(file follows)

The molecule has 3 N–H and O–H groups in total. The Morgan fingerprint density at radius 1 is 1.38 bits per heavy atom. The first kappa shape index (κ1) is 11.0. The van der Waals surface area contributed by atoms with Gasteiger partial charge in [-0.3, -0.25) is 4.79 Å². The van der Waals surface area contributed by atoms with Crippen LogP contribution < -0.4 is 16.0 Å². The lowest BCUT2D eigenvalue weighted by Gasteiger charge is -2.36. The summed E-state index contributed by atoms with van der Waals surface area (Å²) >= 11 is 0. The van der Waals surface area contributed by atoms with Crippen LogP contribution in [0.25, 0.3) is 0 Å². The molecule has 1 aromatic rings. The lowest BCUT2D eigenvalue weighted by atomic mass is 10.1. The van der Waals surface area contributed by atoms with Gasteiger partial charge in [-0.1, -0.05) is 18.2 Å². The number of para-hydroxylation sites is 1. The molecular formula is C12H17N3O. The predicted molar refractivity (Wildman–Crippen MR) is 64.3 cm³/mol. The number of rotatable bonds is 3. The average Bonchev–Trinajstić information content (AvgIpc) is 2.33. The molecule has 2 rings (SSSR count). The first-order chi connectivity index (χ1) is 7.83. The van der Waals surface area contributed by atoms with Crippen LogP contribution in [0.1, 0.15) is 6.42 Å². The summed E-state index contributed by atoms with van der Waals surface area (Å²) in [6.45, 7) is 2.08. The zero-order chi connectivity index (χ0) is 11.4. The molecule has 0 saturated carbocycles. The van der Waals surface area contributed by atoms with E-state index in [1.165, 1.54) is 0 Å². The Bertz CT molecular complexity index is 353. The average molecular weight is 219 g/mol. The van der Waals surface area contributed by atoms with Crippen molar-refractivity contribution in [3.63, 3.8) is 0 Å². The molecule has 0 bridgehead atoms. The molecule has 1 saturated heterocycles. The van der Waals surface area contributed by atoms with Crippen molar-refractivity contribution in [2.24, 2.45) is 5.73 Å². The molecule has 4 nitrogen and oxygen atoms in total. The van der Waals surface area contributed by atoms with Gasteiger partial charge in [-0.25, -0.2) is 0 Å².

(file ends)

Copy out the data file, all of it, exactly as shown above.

The molecule has 3 N–H and O–H groups in total. The Morgan fingerprint density at radius 1 is 1.38 bits per heavy atom. The first kappa shape index (κ1) is 11.0. The van der Waals surface area contributed by atoms with Gasteiger partial charge in [-0.3, -0.25) is 4.79 Å². The van der Waals surface area contributed by atoms with Crippen LogP contribution < -0.4 is 16.0 Å². The lowest BCUT2D eigenvalue weighted by Gasteiger charge is -2.36. The summed E-state index contributed by atoms with van der Waals surface area (Å²) >= 11 is 0. The van der Waals surface area contributed by atoms with Crippen LogP contribution in [0.25, 0.3) is 0 Å². The molecule has 1 aromatic rings. The lowest BCUT2D eigenvalue weighted by atomic mass is 10.1. The van der Waals surface area contributed by atoms with Gasteiger partial charge in [-0.1, -0.05) is 18.2 Å². The number of para-hydroxylation sites is 1. The molecular formula is C12H17N3O. The predicted molar refractivity (Wildman–Crippen MR) is 64.3 cm³/mol. The number of rotatable bonds is 3. The average Bonchev–Trinajstić information content (AvgIpc) is 2.33. The molecule has 2 rings (SSSR count). The first-order chi connectivity index (χ1) is 7.83. The van der Waals surface area contributed by atoms with Crippen LogP contribution in [0.1, 0.15) is 6.42 Å². The summed E-state index contributed by atoms with van der Waals surface area (Å²) in [6.45, 7) is 2.08. The zero-order chi connectivity index (χ0) is 11.4. The molecule has 0 saturated carbocycles. The van der Waals surface area contributed by atoms with E-state index in [1.165, 1.54) is 0 Å². The Bertz CT molecular complexity index is 353. The average molecular weight is 219 g/mol. The van der Waals surface area contributed by atoms with Crippen molar-refractivity contribution in [3.63, 3.8) is 0 Å². The molecule has 0 bridgehead atoms. The molecule has 1 saturated heterocycles. The van der Waals surface area contributed by atoms with Crippen molar-refractivity contribution in [2.24, 2.45) is 5.73 Å². The molecule has 4 nitrogen and oxygen atoms in total. The van der Waals surface area contributed by atoms with Gasteiger partial charge in [-0.25, -0.2) is 0 Å².